I'd like to know the covered vs. uncovered HH, but can only give anecdotal info in the future as I'm not up for creating 2 HHs in a short time.
  8. Jags

    Jags Moderate Moderator Staff Member

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    Excellent experiment Mr. Apprentice. Thank you for taking the time and energy to document this. It sounds like it is no more efficient in speeding up the drying process than a heap-hausen. :lol:
  9. wendell

    wendell Minister of Fire

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    Thanks for the time, effort and report!
  10. Apprentice_GM

    Apprentice_GM Member

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    Jags, I'm convinced that a heap hausen would season faster than a Holz Hausen - but happy to leave that experiment to someone else!!! :)

    Thank you everyone for your support and kind words. There were times when I was feeling like I was wasting my time (regretting my whole OCD approach to everything really) then I would philosophize that I might be helping others (in making decision which seasoning method to use) so carried on.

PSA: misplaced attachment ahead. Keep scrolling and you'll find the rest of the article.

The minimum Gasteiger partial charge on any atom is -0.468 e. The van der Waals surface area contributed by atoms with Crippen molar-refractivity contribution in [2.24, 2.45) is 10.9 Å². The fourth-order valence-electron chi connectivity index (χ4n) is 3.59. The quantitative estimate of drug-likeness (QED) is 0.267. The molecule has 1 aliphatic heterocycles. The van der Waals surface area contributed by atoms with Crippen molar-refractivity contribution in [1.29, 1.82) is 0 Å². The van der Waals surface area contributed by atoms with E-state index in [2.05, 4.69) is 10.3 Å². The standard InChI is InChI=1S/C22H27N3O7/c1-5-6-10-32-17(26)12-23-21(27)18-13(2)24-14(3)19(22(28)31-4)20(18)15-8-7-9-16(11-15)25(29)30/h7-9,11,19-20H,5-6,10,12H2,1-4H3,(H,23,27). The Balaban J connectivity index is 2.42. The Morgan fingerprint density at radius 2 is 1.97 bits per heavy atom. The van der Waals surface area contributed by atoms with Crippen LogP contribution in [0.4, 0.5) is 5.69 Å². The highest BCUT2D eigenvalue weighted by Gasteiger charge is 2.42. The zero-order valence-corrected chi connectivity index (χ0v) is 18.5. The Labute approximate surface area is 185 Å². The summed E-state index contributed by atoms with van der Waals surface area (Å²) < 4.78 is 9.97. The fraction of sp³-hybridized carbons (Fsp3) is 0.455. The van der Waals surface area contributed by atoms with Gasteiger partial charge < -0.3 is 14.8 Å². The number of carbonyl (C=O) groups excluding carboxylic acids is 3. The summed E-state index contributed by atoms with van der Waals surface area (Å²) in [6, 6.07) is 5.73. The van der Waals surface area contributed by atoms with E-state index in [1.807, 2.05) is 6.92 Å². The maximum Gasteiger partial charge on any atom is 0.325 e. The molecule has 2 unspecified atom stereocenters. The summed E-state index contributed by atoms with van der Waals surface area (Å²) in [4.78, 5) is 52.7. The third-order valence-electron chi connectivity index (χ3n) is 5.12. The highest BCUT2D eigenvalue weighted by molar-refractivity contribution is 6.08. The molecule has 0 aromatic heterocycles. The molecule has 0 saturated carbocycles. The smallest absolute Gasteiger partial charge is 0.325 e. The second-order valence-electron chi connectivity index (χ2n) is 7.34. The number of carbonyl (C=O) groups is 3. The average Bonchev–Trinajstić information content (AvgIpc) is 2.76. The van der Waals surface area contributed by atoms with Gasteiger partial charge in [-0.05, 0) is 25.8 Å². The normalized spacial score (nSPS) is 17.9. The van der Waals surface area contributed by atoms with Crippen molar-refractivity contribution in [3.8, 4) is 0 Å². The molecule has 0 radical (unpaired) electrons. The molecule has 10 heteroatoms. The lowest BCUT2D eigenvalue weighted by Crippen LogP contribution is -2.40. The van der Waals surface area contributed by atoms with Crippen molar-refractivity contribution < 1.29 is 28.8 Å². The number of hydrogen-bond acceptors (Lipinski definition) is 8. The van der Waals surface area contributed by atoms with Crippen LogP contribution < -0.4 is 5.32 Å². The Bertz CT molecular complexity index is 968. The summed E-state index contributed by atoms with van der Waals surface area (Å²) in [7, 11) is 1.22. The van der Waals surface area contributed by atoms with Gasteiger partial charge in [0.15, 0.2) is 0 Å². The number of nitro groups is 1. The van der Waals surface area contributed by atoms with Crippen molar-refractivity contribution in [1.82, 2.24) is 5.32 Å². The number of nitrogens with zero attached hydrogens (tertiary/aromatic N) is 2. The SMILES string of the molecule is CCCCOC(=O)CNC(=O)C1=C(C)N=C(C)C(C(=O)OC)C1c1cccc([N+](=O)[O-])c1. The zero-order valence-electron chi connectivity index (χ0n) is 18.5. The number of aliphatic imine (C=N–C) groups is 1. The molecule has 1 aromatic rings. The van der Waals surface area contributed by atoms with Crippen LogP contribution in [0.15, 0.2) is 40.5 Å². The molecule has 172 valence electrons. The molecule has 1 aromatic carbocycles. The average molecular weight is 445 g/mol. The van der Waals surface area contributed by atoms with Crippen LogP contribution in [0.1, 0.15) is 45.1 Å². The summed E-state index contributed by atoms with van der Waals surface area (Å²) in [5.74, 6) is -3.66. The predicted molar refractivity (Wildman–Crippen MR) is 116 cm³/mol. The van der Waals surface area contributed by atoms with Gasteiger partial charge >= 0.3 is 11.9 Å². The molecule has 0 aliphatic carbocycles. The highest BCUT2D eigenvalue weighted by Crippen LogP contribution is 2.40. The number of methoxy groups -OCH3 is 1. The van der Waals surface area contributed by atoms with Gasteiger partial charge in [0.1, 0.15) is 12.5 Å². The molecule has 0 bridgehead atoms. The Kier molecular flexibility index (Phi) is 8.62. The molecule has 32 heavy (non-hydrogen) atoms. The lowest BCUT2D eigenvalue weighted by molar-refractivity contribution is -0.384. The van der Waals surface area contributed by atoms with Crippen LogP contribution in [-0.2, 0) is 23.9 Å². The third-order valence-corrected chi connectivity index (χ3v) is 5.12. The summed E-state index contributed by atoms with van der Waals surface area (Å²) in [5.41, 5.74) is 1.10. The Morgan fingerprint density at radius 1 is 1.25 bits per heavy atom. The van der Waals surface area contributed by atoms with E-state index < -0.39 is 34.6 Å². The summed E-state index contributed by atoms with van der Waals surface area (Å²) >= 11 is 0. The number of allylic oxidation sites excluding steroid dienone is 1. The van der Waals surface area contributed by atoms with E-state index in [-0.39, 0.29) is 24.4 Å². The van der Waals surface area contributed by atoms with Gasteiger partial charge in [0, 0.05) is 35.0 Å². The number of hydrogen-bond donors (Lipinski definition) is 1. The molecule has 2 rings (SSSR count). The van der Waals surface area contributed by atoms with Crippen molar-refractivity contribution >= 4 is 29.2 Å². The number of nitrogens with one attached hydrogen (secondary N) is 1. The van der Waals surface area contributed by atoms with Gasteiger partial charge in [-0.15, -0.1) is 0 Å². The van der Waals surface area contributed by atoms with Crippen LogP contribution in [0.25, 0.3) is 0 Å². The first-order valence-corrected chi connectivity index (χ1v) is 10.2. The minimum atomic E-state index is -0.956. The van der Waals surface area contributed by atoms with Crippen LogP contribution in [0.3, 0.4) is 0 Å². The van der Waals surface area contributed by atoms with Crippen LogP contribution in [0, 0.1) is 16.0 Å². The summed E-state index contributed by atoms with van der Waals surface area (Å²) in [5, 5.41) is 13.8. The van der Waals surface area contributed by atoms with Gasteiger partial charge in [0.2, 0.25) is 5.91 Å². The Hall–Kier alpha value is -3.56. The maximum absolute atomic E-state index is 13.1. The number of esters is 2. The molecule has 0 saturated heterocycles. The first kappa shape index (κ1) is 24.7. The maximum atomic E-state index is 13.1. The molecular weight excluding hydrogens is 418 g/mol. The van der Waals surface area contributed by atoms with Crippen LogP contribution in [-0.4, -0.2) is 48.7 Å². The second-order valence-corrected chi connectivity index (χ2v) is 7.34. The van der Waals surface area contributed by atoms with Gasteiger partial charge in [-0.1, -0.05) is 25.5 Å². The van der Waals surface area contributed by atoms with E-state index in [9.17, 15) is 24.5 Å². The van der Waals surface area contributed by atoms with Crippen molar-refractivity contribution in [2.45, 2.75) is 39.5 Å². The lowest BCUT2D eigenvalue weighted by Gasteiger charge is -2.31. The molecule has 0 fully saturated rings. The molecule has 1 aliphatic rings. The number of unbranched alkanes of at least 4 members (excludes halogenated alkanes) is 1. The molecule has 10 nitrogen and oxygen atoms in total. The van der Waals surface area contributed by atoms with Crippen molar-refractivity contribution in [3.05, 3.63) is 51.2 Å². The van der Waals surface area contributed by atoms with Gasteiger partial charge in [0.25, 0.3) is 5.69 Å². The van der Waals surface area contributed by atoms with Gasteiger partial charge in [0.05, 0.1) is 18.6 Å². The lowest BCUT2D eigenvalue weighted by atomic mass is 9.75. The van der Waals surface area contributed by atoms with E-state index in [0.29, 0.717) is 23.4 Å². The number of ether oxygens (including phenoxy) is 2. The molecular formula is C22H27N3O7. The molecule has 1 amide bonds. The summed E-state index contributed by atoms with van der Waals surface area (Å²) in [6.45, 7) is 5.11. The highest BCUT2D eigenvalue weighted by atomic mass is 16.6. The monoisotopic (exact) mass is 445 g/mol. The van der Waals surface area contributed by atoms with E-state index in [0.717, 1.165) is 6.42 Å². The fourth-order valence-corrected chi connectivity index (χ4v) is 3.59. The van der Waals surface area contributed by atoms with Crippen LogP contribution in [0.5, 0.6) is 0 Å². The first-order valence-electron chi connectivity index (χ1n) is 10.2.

I notice the original chimney sweep page I referenced claiming HH seasons faster has disappeared . . . the whole site seems offline.

    I am also wondering about this:
    Maybe I packed my middle pieces in too tightly? I tended to throw uglies and chunks in there so it was much looser than normal stacking, but maybe it needs to be looser? I'm not repeating the experiment though! :) Those seasoning numbers are pretty impressive, definitely better than mine. I still have to get around to analysing and uploading my weather data eg "number of degree days" but I live in a pretty temperate climate, and I read that oak takes a long time to season than other species, but 15 months from fresh to 17% seems outstanding.